When Xian had finished speaking, Wong stood, bowed and left the room.
On returning to his office, his secretary told him that a meeting had been arranged with the senior partners in the main boardroom.
Rathbone stood in front of the board table with his legs planted apart and his arms folded-like a bouncer in a nightclub, Wong always thought. Ng, Watson and Savile stood in various contemplative postures around the large boadroom. Ng half leaned on a polished teak credenza near the window; success meant a saturation of harbor views. Wong could see the uncertainty in the eyes of the three Englishmen. Ng was less concerned. Wong strode to the head of the board table, where he took a chair. The others sat near him.
“I’ve just come from the general,” Wong said. Watson looked away; Ng nodded respectfully; Savile blinked; Rathbone stared at his hands. On the way back from Xian, Wong had debated with himself how to run the meeting. He had toyed with various subtle approaches, then abandoned them. He was developing mainland ways.
“He’s offering us work.”
“Good,” Rathbone said.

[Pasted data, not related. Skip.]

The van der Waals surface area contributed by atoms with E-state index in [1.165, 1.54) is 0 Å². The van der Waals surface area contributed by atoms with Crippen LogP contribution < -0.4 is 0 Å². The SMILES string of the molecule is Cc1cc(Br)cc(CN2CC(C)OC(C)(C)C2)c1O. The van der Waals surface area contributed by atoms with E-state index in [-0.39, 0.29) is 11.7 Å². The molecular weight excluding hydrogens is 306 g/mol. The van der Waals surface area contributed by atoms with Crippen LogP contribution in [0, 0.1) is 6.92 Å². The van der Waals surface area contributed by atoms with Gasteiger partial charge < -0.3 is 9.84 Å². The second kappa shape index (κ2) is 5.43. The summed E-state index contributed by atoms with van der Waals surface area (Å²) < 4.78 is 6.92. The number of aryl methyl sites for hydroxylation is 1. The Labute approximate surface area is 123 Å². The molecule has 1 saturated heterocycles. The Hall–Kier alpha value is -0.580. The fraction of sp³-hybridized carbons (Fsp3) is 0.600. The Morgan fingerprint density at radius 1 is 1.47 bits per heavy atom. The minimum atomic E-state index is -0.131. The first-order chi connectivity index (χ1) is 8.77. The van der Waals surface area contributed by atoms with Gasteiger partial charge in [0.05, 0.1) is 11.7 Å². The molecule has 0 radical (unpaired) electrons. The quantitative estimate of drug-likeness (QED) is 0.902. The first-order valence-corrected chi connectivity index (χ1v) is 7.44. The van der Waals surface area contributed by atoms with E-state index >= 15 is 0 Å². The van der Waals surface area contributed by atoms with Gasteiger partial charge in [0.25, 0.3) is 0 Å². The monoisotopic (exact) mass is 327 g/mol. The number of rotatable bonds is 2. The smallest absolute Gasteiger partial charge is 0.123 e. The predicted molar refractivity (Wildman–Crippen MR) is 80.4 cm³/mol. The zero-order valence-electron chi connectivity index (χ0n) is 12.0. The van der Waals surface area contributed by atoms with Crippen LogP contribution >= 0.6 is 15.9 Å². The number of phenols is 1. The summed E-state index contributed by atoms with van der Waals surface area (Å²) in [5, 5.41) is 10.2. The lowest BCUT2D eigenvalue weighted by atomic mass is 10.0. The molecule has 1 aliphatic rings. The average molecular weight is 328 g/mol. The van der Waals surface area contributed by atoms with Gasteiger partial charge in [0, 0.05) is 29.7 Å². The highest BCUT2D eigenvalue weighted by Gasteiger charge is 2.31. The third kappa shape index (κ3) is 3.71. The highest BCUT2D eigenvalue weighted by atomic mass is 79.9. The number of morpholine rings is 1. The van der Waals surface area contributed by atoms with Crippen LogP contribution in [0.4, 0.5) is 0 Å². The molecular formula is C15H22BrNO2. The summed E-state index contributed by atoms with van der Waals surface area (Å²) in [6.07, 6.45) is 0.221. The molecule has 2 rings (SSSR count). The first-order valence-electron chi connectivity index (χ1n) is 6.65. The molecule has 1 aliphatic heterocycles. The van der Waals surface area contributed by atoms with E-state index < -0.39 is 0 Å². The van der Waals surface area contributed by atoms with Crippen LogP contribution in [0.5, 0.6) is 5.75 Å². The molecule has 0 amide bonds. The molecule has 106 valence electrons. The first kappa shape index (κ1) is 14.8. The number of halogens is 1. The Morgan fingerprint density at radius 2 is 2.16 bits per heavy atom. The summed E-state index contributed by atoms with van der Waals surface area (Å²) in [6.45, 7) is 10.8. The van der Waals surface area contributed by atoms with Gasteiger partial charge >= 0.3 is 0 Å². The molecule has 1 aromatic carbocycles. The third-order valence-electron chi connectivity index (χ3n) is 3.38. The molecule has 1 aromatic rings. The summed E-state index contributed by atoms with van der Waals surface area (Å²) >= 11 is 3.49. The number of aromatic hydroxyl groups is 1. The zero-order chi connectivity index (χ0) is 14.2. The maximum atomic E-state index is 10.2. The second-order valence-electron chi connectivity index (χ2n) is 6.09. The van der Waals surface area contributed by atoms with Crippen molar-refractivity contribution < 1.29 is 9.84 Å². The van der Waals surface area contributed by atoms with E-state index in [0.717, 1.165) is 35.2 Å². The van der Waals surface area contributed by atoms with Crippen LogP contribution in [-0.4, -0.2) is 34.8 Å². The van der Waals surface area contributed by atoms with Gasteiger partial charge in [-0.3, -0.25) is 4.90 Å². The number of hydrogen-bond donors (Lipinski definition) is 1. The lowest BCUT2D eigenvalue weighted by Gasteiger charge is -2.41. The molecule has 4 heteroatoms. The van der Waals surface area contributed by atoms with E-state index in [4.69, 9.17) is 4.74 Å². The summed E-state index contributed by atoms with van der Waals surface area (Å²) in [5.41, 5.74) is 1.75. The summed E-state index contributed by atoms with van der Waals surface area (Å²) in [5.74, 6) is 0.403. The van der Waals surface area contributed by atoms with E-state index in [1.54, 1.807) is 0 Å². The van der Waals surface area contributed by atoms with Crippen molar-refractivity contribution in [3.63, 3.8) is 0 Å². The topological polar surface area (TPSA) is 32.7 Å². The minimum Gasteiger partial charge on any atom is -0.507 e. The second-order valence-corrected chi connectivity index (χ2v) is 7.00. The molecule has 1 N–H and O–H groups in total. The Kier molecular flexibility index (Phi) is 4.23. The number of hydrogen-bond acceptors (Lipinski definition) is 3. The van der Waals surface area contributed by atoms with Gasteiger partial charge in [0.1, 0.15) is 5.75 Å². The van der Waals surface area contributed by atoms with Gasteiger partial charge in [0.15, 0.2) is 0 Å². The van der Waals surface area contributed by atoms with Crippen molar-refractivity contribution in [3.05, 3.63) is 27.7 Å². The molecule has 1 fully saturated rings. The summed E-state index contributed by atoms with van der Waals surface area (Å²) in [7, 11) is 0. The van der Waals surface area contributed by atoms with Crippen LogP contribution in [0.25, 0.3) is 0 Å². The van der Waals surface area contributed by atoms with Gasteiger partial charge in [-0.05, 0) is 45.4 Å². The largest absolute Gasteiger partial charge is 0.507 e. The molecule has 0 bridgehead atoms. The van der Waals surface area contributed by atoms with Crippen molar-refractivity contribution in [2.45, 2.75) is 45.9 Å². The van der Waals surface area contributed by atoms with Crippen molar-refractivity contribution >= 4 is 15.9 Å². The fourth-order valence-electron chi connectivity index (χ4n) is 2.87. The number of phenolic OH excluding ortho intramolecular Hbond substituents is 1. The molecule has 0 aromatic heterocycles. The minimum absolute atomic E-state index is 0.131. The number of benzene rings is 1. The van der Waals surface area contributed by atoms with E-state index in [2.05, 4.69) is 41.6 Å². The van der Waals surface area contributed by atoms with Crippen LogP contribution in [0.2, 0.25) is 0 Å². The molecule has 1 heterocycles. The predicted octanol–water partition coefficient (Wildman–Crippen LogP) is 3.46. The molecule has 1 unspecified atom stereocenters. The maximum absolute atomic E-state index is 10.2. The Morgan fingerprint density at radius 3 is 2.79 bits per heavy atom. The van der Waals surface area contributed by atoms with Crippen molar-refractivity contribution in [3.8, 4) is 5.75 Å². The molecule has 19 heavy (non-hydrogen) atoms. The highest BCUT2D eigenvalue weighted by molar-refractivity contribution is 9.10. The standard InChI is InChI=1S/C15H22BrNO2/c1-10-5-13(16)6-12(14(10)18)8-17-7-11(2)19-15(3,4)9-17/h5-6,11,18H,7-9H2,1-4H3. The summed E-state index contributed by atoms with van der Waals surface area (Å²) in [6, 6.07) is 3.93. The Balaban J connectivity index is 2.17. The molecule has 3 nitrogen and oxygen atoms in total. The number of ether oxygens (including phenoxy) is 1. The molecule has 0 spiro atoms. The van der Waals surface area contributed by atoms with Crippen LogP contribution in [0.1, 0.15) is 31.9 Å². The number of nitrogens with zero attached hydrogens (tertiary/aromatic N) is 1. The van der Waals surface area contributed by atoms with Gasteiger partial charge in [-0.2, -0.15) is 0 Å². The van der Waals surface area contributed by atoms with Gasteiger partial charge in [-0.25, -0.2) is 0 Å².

“Excellent,” Ng said.
“Well done indeed,” Savile said.
“You all know that Xian and his friends will be running this place after June. They practically run it already. So it’s not quite an offer exactly. It’s an order. The work we’ll be required to do is somewhat unorthodox for a firm of solicitors.”
Wong paused to look into each man’s face. What he was about to say could not really shock them; they were nothing if not shrewd. They must have worked it out at least in part. He ought to have been surprised that none of them had talked about resigning. After all, they were each of them stupendously rich already, the poorest of them being worth at least ten million U.S. dollars. Greed was a fascinating study. It afflicted mediocrities more than most. It caused the mind to fixate not on what one had but upon what one was about to acquire. Even as they sat at the table, each man was silently calculating.
“With the death of Emily Ping,” Wong continued, “Xian needs a representative and a comprador. This firm will fulfill that function. We shall import on his behalf. In strict secrecy, of course.”
“May one inquire what?” Savile asked with a foolish beam.
“Weapons of mass destruction.”
Savile looked pensive. “Something will have to be said at the full partners’ meeting next week. It’s going to take a little finessing.”
“Tush,” Wong said. “They’re commercial lawyers, aren’t they? Subhuman apparatchiks, in other words, powered by greed. They’ll follow the money.” He looked into Savile’s porcine eyes. “Just like you, Cecil.”